Happily Ever After
ep·i·logue (also ep·i·log) \ˈe-pə-ˌlȯg, -ˌläg\
noun, Middle English, 15th century
1: a concluding section that rounds out the design of a literary work
2 a: a speech often in verse addressed to the audience by an actor at the end of a play ; also : the actor speaking such an epilogue b: the final scene of a play that comments on or summarizes the main action
3: the concluding section of a musical composition
From the earliest stories told to us, we are introduced to the epilogue–And they lived happily ever after. But the longer I write stories—and more importantly, read them—the more epilogues annoy me.
Just this past weekend, I took my family to see the new installment of Harry Potter. When we got back, my eldest ran to the bookshelf and picked up the final book…and immediately turned to and read the last chapter. The final chapter reveals what happens to the main characters by visiting them nineteen years later and revealing all the important answers about how their lives unfolded.
Now as writers, most of us have been introduced to the term in media res—roughly, in the middle of things. In it’s most literal interpretation it means that the narrative of a story should start while the action is already moving, and not at the very beginning of the story. But in it’s more common application teachers use it to encourage students to start the story when things get interesting.
An example: The story of Harry Potter starts far before his birth, but if Rowling had told he story from that point we would have had to endure long passages of his life where nothing interesting happens. Instead she starts the trilogy when Harry’s past upsets his normal life—even though Harry doesn’t know it, the story is already happening.
Publishers are notoriously hard on authors with this point. When a reader has no emotional investment in the book, you have to grab them quickly. There is no time for a slow buildup.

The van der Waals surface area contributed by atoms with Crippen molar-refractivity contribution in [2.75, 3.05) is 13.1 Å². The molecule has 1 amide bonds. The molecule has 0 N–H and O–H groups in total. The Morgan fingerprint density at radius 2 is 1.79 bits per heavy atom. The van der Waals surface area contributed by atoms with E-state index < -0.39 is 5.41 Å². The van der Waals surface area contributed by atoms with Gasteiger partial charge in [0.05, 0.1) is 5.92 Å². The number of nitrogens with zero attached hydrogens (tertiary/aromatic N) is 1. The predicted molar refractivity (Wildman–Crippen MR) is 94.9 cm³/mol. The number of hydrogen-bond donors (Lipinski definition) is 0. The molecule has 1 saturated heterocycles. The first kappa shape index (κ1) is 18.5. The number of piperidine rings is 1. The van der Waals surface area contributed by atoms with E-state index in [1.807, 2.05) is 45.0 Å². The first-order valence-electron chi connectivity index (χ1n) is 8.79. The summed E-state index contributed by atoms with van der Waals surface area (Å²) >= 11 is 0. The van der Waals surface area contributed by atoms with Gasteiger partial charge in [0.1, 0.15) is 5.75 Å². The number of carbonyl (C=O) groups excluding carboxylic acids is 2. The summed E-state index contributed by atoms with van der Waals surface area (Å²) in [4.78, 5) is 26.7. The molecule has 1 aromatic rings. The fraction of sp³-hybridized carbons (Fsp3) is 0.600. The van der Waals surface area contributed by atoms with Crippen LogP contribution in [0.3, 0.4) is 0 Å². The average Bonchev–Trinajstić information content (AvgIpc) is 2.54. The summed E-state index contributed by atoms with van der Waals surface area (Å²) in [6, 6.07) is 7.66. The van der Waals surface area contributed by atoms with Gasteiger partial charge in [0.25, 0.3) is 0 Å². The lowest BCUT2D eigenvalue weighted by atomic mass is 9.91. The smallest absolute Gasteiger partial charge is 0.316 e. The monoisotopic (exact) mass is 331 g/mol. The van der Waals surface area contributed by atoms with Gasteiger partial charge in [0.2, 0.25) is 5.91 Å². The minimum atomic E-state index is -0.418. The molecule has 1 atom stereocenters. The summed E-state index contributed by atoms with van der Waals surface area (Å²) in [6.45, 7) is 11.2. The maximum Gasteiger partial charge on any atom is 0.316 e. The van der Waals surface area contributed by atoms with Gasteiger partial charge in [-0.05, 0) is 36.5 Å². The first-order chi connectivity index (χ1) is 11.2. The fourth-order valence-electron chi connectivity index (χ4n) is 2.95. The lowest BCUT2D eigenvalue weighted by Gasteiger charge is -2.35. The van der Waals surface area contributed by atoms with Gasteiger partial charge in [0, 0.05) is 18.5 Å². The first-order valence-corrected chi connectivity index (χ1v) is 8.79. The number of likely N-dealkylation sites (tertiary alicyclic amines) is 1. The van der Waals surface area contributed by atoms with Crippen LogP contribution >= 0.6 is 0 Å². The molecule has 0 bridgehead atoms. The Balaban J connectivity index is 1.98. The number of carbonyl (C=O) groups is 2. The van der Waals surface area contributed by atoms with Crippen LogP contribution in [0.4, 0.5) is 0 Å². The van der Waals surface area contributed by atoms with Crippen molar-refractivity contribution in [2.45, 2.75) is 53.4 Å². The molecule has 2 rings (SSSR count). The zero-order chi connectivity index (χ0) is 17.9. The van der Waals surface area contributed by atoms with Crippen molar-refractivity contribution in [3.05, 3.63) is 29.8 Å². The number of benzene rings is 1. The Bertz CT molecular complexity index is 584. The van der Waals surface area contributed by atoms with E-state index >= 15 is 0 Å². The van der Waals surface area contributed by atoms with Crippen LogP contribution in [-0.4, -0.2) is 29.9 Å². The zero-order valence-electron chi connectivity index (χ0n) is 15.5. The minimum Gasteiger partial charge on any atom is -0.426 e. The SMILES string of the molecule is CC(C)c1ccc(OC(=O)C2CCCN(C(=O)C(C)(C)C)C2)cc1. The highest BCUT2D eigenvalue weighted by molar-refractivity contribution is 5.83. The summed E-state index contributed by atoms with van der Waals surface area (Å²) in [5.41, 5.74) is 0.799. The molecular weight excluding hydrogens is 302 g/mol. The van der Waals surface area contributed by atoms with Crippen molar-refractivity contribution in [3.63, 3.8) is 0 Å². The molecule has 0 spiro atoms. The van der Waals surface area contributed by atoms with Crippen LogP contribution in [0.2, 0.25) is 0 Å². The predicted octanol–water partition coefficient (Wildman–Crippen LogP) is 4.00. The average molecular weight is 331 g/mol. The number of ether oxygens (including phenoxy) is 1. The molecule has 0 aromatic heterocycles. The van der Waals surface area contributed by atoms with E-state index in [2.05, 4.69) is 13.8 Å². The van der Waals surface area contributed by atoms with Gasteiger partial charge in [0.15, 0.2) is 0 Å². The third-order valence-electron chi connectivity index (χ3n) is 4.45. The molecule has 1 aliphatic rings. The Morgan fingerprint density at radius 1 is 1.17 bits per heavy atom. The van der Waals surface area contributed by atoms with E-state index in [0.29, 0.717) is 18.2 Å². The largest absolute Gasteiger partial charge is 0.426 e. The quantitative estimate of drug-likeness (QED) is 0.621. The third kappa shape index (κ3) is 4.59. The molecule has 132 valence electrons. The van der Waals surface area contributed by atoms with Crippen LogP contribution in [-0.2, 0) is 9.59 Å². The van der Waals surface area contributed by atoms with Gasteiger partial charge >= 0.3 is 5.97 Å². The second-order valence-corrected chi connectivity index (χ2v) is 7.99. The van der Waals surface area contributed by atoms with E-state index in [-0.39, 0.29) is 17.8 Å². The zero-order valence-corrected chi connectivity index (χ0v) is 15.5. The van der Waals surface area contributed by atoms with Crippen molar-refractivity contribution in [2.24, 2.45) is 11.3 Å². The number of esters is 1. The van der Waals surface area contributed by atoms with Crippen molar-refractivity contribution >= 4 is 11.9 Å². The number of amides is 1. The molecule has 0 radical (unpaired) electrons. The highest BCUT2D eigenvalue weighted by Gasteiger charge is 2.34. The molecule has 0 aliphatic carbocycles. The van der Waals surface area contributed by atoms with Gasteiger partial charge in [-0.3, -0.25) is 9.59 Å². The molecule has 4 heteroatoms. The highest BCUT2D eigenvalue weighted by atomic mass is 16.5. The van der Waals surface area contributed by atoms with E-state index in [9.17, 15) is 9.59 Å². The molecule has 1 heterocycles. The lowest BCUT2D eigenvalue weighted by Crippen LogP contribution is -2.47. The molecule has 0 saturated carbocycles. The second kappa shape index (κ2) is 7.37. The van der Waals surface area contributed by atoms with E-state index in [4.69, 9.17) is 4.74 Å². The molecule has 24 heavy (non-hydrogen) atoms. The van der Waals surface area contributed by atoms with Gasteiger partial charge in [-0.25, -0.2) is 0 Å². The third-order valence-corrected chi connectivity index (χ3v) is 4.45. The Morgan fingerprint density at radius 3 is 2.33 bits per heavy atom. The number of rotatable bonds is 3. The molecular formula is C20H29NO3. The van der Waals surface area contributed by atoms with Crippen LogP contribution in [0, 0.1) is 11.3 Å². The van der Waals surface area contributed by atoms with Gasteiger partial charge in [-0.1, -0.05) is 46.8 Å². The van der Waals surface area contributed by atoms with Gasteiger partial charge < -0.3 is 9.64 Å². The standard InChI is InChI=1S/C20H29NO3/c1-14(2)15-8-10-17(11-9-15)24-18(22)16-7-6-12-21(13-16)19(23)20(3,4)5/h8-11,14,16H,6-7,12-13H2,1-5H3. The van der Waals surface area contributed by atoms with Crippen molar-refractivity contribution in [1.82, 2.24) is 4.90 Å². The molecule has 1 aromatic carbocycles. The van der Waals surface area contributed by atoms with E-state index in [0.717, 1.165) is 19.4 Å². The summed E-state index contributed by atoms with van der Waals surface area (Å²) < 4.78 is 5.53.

But authors can make the same mistake with the other end of the story—not knowing precisely when to stop writing the story. What happens to the characters after the story ends is, to put it bluntly, not part of the story—and an author has no reason to write it down.
What happens to Harry after his ordeal is over should be left to the imagination of the reader. Happily ever after, will mean something different for every reader. If Rowling tells us who Harry marries, there will be readers who are disappointed, because they thought he should marry someone else. If she tells us his job, there will be readers who thought he should do something else. Because their happily ever after differs from Rowling’s.
As an author we shouldn’t be in the business of telling about our characters outside the scope of the story, because the story is what we’re telling. We’re not telling a biography of our characters. Of course, there are exceptions—epilogues that do conclude the action of the story—but most of the epilogues I read these days are nothing more than a biography of the dramatis personae.
So why do so many authors conclude with epilogues? In part I think it’s an unwillingness to release their characters fate to the imaginations of their readers—in other words, it’s an act of conceit. But I think the most common reason hearkens back to those first stories we were told, with the simple but satisfying happily ever after.
However the mistake writers make here is confusing a story with a parable. Those ancient fairy tales were not meant exclusively as entertainment—they were also important lessons. The parables evolved to teach children that if they followed a certain set of mores that they would live happily ever after—so the prologue, while brief, is important to the story.
But today, in the age of sequels, there may be another reason for the prologue—it ends the story, generally precluding the idea of continuing the story. There has been some speculation that Rowling specifically wrote the Nineteen Years Later chapter, to avoid the temptation to write more books in a few years.
Which can put an author in a strange position should they change their mind. A pet peeve of my better half—one that’s quite funny as an observer—is Disney’s recent habit of creating sequels to one of their library of happily ever after movies. “How,” she’ll scream at the TV, “can there be a Cinderella II? We already know the ending! HAPPILY…EVER…AFTER!”
And frankly that sums up the problem with unnecessary epilogues. The story is over. Class, it’s time to put your pencils down.